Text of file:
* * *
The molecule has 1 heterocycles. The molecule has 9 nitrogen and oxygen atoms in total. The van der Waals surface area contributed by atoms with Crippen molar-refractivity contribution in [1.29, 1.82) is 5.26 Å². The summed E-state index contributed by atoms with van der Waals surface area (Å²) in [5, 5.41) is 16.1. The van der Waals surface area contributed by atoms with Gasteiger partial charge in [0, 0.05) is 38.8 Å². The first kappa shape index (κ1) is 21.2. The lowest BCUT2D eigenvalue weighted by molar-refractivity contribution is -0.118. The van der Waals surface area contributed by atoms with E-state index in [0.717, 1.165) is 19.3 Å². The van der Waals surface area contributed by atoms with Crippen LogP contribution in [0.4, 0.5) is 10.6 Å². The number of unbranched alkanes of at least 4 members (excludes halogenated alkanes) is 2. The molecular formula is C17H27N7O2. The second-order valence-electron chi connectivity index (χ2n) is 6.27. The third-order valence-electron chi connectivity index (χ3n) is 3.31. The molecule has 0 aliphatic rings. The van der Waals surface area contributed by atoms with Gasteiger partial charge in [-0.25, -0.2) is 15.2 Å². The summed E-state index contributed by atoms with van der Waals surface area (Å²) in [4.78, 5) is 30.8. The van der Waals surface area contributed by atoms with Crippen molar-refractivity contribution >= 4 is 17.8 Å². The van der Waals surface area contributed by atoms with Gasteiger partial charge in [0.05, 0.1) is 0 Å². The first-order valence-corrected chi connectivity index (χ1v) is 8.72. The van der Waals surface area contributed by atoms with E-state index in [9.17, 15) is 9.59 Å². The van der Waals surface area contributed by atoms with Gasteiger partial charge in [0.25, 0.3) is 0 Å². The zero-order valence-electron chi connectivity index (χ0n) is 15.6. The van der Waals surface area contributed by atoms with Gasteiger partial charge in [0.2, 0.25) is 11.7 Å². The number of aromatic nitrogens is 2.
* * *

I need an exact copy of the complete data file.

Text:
The molecule has 1 heterocycles. The molecule has 9 nitrogen and oxygen atoms in total. The van der Waals surface area contributed by atoms with Crippen molar-refractivity contribution in [1.29, 1.82) is 5.26 Å². The summed E-state index contributed by atoms with van der Waals surface area (Å²) in [5, 5.41) is 16.1. The van der Waals surface area contributed by atoms with Gasteiger partial charge in [0, 0.05) is 38.8 Å². The first kappa shape index (κ1) is 21.2. The lowest BCUT2D eigenvalue weighted by molar-refractivity contribution is -0.118. The van der Waals surface area contributed by atoms with E-state index in [0.717, 1.165) is 19.3 Å². The van der Waals surface area contributed by atoms with Crippen LogP contribution in [0.4, 0.5) is 10.6 Å². The number of unbranched alkanes of at least 4 members (excludes halogenated alkanes) is 2. The molecular formula is C17H27N7O2. The second-order valence-electron chi connectivity index (χ2n) is 6.27. The third-order valence-electron chi connectivity index (χ3n) is 3.31. The molecule has 0 aliphatic rings. The van der Waals surface area contributed by atoms with Gasteiger partial charge in [-0.25, -0.2) is 15.2 Å². The summed E-state index contributed by atoms with van der Waals surface area (Å²) in [4.78, 5) is 30.8. The van der Waals surface area contributed by atoms with Crippen molar-refractivity contribution >= 4 is 17.8 Å². The van der Waals surface area contributed by atoms with Gasteiger partial charge in [0.05, 0.1) is 0 Å². The first-order valence-corrected chi connectivity index (χ1v) is 8.72. The van der Waals surface area contributed by atoms with E-state index in [9.17, 15) is 9.59 Å². The van der Waals surface area contributed by atoms with Gasteiger partial charge in [0.25, 0.3) is 0 Å². The zero-order valence-electron chi connectivity index (χ0n) is 15.6. The van der Waals surface area contributed by atoms with Gasteiger partial charge in [0.2, 0.25) is 11.7 Å². The number of aromatic nitrogens is 2.